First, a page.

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After outdoor mishaps with schoolkids, instructors now required to go through detailed checklists

SINGAPORE: Outdoor instructors conducting height-based activities in schools are required to fill up comprehensive checklists - a measure made official in the aftermath of serious safety incidents involving students.

Known as the pre-use checklist, the document looks at the condition of personal protective equipment (PPE) like harnesses and helmets as well as going over the high elements involved during the activities. 

The outdoor adventure education sector has been hit by two cases where instructors failed to check or properly secure students during height-based activities. 

Last month, a former freelance instructor was sentenced to two months' jail after a nine-year-old girl fell four floors from a flying fox structure and suffered fractures.

A month earlier, a volunteer instructor was given six months' jail over the death of a 15-year-old student in a high-element obstacle course.

In response to CNA’s queries, the Ministry of Education (MOE) said it formalised the pre-use checklists in February 2023, when height-based activities for school programmes resumed after a two-year pause due to the 15-year-old's death.

The checklists will help instructors “systemically” check challenge course equipment and facilities prior to conducting activities at MOE’s Outdoor Adventure Learning Centres and schools with challenge course facilities.

And the practice is aligned to standards set by the Association for Challenge Course Technology (ACCT), an international trade association and standards developer.

Before the two incidents, there was no required checklist, although it was “best practice” in the industry to conduct checks before carrying out any activity, said secretary-general of the Outdoor Learning & Adventure Education Association (OLAE) Delane Lim.

He added that it was essential for instructors to not merely go through the checks “without genuine engagement”.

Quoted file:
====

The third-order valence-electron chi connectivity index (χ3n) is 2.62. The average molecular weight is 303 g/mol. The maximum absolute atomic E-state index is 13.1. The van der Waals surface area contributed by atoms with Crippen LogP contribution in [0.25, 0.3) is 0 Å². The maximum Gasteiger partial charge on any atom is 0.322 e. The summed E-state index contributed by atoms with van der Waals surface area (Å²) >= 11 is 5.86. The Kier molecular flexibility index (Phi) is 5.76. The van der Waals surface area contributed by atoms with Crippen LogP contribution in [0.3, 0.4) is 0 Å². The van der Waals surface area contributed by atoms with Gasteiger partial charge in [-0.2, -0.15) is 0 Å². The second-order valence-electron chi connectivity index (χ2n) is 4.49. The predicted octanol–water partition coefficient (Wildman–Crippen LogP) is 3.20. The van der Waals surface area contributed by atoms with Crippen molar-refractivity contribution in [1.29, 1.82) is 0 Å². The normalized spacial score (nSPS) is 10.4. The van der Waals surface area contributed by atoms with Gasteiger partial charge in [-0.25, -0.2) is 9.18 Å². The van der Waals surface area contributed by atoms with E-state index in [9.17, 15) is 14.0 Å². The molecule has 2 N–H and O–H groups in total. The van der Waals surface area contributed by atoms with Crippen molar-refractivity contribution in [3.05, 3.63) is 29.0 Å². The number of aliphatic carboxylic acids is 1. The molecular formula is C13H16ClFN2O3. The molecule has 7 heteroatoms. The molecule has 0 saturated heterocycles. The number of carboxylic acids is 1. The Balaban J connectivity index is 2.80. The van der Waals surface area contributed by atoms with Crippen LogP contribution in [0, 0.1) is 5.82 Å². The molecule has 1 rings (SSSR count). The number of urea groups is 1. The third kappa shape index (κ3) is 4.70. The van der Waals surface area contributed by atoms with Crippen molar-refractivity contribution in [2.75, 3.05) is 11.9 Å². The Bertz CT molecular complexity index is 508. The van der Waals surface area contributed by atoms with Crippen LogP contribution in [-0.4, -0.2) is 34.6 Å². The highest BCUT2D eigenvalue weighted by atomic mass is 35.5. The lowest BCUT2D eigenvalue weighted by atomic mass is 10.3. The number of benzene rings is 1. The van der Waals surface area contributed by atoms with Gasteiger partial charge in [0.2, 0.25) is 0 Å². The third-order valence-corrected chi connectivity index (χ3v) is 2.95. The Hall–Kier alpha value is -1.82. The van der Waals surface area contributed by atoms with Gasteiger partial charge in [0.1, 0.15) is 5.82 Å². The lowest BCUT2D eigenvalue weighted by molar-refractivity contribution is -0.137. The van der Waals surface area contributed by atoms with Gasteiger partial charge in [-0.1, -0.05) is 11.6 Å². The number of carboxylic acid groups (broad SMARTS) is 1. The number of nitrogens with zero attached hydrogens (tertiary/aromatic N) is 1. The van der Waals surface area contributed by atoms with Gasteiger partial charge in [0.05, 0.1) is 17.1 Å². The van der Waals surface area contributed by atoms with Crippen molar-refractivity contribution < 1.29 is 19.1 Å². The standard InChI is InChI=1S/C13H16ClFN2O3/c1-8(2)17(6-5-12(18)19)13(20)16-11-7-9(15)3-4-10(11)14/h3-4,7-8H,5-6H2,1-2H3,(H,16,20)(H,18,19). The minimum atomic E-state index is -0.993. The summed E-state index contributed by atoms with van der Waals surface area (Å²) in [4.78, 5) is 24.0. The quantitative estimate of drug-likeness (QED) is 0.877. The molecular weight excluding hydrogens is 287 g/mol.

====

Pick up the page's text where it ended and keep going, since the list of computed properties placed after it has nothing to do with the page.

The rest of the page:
Freelance instructor Michael Lim also noted that the checklists have become more comprehensive.

“After the incidents, everything has been stepped up. We … easily take another hour more just to check the equipment, go through the paperwork, going through the list to make sure that every single thing is checked for,” said the 46-year-old, who has been an instructor for about 30 years. 

Managing director and co-founder of Blackbox Outdoor Education Lye Yen Kai said MOE's requirements have been tighter since the incidents.

Under enhanced safety measures announced by the ministry in November 2022, all operators offering height-based activities for MOE students must ensure their facilities are accredited regularly by a National Sports Association or a regional outdoor adventure learning professional body.

Schools must only engage accredited operators and qualified instructors such as those with ACCT certifications.

“Since the accidents, MOE has really been pushing the bar higher,” said Mr Lye, whose company trains outdoor educators. 

“We can also understand as an industry because it’s children. The school has a duty of care, we have a duty of care."

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